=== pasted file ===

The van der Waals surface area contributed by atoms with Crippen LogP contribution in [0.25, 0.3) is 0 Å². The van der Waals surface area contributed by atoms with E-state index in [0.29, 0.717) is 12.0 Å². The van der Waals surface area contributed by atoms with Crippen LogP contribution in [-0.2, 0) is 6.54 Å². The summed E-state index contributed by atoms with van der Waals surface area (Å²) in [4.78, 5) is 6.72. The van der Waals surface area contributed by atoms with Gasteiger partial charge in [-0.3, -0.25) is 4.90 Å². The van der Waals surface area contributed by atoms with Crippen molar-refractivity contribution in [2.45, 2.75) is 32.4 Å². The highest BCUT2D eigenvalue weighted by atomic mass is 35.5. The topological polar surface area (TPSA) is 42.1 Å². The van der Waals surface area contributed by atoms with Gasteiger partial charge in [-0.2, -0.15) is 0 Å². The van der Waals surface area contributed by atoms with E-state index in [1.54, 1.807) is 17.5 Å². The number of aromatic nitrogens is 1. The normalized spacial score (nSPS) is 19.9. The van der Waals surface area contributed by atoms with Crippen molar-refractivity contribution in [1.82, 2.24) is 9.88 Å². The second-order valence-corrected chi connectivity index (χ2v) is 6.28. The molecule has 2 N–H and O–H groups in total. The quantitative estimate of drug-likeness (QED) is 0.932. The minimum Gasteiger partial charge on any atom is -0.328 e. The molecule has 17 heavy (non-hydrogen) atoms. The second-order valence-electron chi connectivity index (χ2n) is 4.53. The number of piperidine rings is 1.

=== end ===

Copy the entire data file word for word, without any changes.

The van der Waals surface area contributed by atoms with Crippen LogP contribution in [0.25, 0.3) is 0 Å². The van der Waals surface area contributed by atoms with E-state index in [0.29, 0.717) is 12.0 Å². The van der Waals surface area contributed by atoms with Crippen LogP contribution in [-0.2, 0) is 6.54 Å². The summed E-state index contributed by atoms with van der Waals surface area (Å²) in [4.78, 5) is 6.72. The van der Waals surface area contributed by atoms with Gasteiger partial charge in [-0.3, -0.25) is 4.90 Å². The van der Waals surface area contributed by atoms with Crippen molar-refractivity contribution in [2.45, 2.75) is 32.4 Å². The highest BCUT2D eigenvalue weighted by atomic mass is 35.5. The topological polar surface area (TPSA) is 42.1 Å². The van der Waals surface area contributed by atoms with Gasteiger partial charge in [-0.2, -0.15) is 0 Å². The van der Waals surface area contributed by atoms with E-state index in [1.54, 1.807) is 17.5 Å². The number of aromatic nitrogens is 1. The normalized spacial score (nSPS) is 19.9. The van der Waals surface area contributed by atoms with Crippen molar-refractivity contribution in [1.82, 2.24) is 9.88 Å². The second-order valence-corrected chi connectivity index (χ2v) is 6.28. The molecule has 2 N–H and O–H groups in total. The quantitative estimate of drug-likeness (QED) is 0.932. The minimum Gasteiger partial charge on any atom is -0.328 e. The molecule has 17 heavy (non-hydrogen) atoms. The second-order valence-electron chi connectivity index (χ2n) is 4.53. The number of piperidine rings is 1.